Lighting? Home Depot Work Lights?

Discussion in 'Digital Video' started by jayeskreezy, Apr 29, 2007.

  1. jayeskreezy macrumors 65816

    Joined:
    Mar 3, 2005
    #1
    Are 1000 watt lights too much? I picked up a 500 watt portable work light from home depot today, but I was wondering if I should switch to 1000? Also, I hear people talking about filters...which ones should I get and why?
     
  2. -DH macrumors 65816

    Joined:
    Nov 28, 2006
    Location:
    Nashville Tennessee
    #2
    >>Are 1000 watt lights too much?<<

    Yes. No. Maybe. It all depends on what you're trying to light. Too much light is just as bad or worse than not enough light. The KEY to lighting for good video is to use PROPER lighting for the situation.

    Work or utility lights can be used in some situations, but given the fact that there often isn't any way to control the light source, they are mostly relegated to background or flood lighting. But if that's all you have to work with, you can use aluminum foil for improvised flagging ... and a pair of gloves for handling hot surfaces.

    By "filters," due you mean gels used with lighting? If so, check out Rosco and CMC. Gels are available for color correction, general coloring (stage or accent) and diffusion.

    -DH
     
  3. jayeskreezy thread starter macrumors 65816

    Joined:
    Mar 3, 2005
    #3
    can you explain flagging?
     
  4. -DH macrumors 65816

    Joined:
    Nov 28, 2006
    Location:
    Nashville Tennessee
    #4
    Flagging is a method of controlling light by blocking (flagging) it. Most lights designed for film and video work will have "barn doors" installed that can be adjusted to control light from spilling on surfaces that shouldn't be lit. But you can also flag light with other methods.

    Here's a sampling of flags from B&H: http://www.bhphotovideo.com/3result...ch&A=search&Q=&shs=flag&ci=1334&sb=ps&sq=desc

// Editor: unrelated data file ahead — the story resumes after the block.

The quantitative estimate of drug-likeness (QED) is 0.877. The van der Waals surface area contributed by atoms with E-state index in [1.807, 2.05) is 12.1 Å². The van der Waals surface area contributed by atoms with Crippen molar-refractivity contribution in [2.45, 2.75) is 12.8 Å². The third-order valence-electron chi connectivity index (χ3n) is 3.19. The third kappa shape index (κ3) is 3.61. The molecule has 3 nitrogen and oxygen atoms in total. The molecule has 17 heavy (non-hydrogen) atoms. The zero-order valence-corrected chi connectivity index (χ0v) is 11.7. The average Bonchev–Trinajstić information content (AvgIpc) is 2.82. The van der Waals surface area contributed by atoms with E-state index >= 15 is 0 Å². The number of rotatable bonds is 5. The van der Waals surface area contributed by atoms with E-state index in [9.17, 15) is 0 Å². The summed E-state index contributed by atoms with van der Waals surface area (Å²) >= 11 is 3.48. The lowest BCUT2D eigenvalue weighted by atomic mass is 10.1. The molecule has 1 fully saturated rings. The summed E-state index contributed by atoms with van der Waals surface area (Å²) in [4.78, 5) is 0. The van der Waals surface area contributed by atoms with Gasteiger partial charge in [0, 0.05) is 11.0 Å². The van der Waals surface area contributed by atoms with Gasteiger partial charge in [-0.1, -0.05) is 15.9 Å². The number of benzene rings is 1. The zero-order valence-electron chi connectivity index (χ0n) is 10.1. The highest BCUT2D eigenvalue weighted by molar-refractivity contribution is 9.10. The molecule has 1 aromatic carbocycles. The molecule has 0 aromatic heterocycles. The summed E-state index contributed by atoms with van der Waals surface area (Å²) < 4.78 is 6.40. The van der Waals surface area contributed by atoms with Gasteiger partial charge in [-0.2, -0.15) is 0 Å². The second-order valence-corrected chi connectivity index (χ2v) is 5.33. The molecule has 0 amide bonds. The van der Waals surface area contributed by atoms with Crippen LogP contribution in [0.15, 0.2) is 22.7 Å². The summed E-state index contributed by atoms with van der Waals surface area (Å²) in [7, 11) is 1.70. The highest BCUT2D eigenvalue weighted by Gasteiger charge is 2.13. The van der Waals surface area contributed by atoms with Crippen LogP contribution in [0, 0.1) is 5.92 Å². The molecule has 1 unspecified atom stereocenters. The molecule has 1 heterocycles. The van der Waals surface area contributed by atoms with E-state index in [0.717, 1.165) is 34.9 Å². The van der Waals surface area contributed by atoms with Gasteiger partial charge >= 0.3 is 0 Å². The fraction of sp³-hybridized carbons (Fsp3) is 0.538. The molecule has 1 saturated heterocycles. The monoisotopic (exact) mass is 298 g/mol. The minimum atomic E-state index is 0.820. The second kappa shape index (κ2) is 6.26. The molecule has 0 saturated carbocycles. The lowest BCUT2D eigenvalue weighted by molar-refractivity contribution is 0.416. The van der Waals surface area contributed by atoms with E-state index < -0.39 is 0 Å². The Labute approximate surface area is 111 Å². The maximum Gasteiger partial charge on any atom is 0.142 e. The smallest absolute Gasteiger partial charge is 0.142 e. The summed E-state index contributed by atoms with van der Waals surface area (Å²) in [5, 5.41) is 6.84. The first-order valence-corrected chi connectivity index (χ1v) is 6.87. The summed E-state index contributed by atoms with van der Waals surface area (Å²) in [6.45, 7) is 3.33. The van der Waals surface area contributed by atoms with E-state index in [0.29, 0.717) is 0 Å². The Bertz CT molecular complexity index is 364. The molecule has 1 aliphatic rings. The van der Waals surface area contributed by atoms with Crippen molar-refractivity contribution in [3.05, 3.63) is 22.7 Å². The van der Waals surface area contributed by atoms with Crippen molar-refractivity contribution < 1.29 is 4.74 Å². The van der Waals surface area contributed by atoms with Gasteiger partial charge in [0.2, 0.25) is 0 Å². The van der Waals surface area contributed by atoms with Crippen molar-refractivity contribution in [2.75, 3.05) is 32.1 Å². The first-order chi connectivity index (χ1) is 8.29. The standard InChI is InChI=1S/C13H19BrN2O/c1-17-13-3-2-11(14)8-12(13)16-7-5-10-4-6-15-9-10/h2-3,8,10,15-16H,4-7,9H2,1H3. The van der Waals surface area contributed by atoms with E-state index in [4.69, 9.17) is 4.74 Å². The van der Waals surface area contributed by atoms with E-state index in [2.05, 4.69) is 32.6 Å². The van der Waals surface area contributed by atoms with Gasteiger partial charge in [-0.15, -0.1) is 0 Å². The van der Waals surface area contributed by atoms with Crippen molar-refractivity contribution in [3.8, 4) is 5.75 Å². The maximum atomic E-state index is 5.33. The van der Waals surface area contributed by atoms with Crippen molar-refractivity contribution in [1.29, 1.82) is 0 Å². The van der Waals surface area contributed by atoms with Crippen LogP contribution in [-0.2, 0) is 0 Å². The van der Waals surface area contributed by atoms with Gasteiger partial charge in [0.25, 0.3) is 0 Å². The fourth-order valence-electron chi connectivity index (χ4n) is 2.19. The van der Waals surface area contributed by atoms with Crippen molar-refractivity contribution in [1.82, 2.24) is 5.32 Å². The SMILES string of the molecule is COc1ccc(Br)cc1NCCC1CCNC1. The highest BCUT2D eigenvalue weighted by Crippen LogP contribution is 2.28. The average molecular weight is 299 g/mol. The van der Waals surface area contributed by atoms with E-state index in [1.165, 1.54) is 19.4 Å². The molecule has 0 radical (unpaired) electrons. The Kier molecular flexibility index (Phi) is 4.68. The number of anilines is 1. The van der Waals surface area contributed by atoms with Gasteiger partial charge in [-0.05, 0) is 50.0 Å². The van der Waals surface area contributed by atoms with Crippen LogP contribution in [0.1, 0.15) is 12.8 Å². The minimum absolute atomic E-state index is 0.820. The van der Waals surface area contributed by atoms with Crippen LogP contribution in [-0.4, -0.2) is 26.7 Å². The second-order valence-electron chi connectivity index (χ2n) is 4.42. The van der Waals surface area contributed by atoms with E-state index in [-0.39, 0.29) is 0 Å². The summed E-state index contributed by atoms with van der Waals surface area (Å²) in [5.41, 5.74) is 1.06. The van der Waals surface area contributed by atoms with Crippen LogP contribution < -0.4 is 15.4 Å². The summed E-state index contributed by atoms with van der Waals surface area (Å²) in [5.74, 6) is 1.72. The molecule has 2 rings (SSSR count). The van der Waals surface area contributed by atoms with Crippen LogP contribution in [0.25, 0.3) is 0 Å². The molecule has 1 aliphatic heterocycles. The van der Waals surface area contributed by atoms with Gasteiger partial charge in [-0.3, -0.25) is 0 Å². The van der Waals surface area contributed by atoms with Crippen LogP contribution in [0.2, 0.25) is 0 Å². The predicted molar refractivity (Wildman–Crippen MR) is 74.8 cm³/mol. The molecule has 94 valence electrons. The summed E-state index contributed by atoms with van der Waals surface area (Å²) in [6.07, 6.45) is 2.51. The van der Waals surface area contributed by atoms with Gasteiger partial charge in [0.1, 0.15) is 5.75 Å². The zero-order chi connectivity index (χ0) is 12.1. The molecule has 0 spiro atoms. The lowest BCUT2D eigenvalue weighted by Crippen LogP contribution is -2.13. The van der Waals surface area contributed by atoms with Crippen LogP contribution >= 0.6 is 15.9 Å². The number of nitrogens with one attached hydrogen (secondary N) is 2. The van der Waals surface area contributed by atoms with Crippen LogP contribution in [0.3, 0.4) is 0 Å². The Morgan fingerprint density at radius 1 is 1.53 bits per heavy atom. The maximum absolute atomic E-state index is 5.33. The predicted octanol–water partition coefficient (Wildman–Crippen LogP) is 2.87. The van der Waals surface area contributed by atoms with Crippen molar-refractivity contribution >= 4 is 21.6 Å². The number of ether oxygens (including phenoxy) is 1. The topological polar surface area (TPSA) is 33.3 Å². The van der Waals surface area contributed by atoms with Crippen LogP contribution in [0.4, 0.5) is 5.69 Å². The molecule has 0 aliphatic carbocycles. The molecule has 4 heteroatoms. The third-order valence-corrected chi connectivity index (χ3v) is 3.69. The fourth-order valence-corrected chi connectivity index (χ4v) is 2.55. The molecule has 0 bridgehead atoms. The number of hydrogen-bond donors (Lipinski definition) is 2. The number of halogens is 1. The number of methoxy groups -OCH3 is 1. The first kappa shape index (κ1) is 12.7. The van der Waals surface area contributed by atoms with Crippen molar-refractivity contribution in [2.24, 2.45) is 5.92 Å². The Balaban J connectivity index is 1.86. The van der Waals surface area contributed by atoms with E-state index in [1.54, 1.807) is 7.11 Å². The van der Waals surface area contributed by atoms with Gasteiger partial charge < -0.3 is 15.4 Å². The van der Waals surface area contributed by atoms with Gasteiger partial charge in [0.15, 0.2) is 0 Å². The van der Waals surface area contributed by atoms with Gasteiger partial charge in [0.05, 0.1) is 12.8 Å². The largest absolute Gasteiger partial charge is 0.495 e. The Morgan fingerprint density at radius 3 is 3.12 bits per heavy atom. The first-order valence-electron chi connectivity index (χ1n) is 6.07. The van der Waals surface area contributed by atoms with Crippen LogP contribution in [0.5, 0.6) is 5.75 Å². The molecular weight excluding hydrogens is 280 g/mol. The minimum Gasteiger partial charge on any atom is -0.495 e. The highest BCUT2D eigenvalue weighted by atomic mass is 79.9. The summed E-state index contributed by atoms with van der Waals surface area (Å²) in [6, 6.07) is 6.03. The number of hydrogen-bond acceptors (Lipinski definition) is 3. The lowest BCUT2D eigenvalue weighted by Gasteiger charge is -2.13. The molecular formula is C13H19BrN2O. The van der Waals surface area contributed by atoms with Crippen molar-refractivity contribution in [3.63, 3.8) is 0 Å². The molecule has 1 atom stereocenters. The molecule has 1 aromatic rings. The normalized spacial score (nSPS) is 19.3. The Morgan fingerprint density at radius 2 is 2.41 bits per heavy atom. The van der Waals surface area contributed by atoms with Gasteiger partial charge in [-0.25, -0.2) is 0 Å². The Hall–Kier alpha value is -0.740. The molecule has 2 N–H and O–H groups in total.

Other methods of controlling light include reflectors, diffusers, scrims, gobos and dimmers.

    -DH
     
  5. -DH macrumors 65816

    Joined:
    Nov 28, 2006
    Location:
    Nashville Tennessee
  6. kyleronan macrumors newbie

    Joined:
    Jul 19, 2011
    #6
    your links are very helpful DH. Thanks!

    ______________________
    pendant lighting
     
  7. wonderspark macrumors 68030

    wonderspark

    Joined:
    Feb 4, 2010
    Location:
    Oregon
    #7
    Make sure you employ some form of white balance with your light, if you care. I hate looking at horrible color-incorrect video, personally. It could be as easy as setting it off a piece of white paper.
     
  8. handsome pete macrumors 68000

    Joined:
    Aug 15, 2008
    #8
    When using lights like these, it's a good idea to really use bounce lighting.

    Get yourself some foamcore and clamps and bounce away.
     
  9. jumpcutter macrumors newbie

    Joined:
    Jul 20, 2011
    #9
    For bouncing, it can be simple - aim lights at white wall or ceiling to add overall diffuse light to the room.
    Ideally, you want more than one light on the subject, otherwise you end up with some harsh shadows, or they look like a deer in headlights.
    Play with the lights, get an idea of what works/doesn't. Also, think about what light is already there. If you have a window with sunlight coming in, don't put that behind your subject, use the light coming in. You need to be careful though, because sunlight and a standard tungsten or fluorescent light all have different colors, which affect your images.
    Good luck.
     

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